Talk to many early stage finance folks and you’ll hear a similar refrain: it’s a lonely role.
We’re often brought in to clean things up. We put in controls around spending - no more corporate cards for everyone! We establish budgets. We put in place hiring plans. And we put metrics in place to hold folks accountable to what they’ve committed.
It can oftentimes feel like we’re the only ones holding the purse strings. After all, we’re the ones accountable for keeping burn under control and for managing the company’s runway. Money is a scarce resource and it’s our job to protect it.
I struggled with this many times in my role at Intercom. It almost felt like I was at odds with the rest of the leadership team - them trying to get more budget and more headcount from me. The more they wanted, the tighter I needed to hold on, the lonelier I got. I see many other early finance hires struggle with this exact dynamic. It’s hard and can make our work frustrating and isolating.
Over the years I learned that every time I found myself at odds with the rest of the business - needing to push a ‘hard no’ - it was typically a result of some shortcoming in the context that we all shared. A ‘hard no’ often meant I was making a decision on my own.
The way then we become less lonely in our roles is through sharing context and creating alignment in the process of decision making. It’s by explaining and teaching - here’s where I see us going and here’s the approach I believe we should take. It’s by demonstrating where the no comes from - and being open to hearing that you might be wrong or that their version of the world might make more sense.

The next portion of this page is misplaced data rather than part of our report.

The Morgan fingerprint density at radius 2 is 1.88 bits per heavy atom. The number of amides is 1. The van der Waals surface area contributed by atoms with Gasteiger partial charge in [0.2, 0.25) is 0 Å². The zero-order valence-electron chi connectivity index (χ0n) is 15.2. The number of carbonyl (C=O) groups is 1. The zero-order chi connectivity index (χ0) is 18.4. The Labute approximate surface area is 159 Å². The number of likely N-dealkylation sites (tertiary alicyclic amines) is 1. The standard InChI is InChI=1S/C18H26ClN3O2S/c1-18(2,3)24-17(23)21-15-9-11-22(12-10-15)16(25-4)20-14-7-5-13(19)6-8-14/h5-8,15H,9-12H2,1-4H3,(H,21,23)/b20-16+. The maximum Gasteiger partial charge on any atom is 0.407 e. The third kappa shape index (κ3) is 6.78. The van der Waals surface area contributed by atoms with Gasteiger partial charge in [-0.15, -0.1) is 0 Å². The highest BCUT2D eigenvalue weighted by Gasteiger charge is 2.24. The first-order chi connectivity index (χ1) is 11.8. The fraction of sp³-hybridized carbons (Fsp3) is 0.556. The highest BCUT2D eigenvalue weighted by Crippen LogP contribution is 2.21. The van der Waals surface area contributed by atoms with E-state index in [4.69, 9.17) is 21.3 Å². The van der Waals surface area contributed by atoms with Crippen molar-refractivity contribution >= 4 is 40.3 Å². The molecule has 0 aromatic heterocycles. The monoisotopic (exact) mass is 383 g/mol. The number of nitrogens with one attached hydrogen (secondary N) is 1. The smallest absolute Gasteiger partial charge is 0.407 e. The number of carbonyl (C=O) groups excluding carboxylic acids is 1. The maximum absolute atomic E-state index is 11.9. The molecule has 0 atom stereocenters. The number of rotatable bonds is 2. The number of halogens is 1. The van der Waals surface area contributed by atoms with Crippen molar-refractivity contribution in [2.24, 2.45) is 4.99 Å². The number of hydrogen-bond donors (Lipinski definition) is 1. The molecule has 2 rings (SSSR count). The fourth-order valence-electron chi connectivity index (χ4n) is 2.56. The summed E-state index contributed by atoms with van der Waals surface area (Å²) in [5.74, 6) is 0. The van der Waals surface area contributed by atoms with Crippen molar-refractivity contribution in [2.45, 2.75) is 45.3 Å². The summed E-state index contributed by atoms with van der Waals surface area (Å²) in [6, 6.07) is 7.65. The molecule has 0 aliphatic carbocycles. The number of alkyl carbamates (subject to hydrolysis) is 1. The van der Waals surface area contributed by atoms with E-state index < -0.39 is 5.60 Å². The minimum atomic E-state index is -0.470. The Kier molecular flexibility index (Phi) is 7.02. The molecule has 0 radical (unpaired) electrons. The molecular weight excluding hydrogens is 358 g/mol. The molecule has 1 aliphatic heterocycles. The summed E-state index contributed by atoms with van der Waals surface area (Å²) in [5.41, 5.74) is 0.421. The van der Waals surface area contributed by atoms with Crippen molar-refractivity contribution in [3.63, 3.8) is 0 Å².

Inherent to that conversation is finding a common ground on which all can converge. For particularly contentious topics like headcount and budgets, I found it important to ground those conversations in the most important, long term outcomes - our growth rate, our ability to raise future capital, and ultimately our valuation. Those are topics our peers care deeply about (after all, it hits them directly in the pocket :)) and ones in which ambiguity can create misaligned expectations. The best finance folks know how to drive buy-in not to a specific budget or headcount plan, but rather to a longer term vision. By all means that’s not easy - in fact it’s one of the hardest leap that any scaling finance leader has to make.
Starting from a common understanding shifts the tone of the conversation from: “why can’t I have that budget or headcount.” To: “I recognize that by hiring faster we burn more in the short term which means we risk having to raise money sooner (and diluting ourselves more, or not clearing our previous valuation), yet these additional hires will significantly de risk the probability of us hitting our stretch plan.” In this world, discussions then become about tradeoffs. And tradeoffs are easier to work through as they are inherently structured to consider both sides of the question.
By sharing and building context, we no longer have to be lonely operators at odds with our peers. Instead, we can act as leaders that bring an organization together in pursuit of a common goal. Next time you’re feeling lonely, ask yourself what context is going unsaid and in what ways can you create a more shared understanding.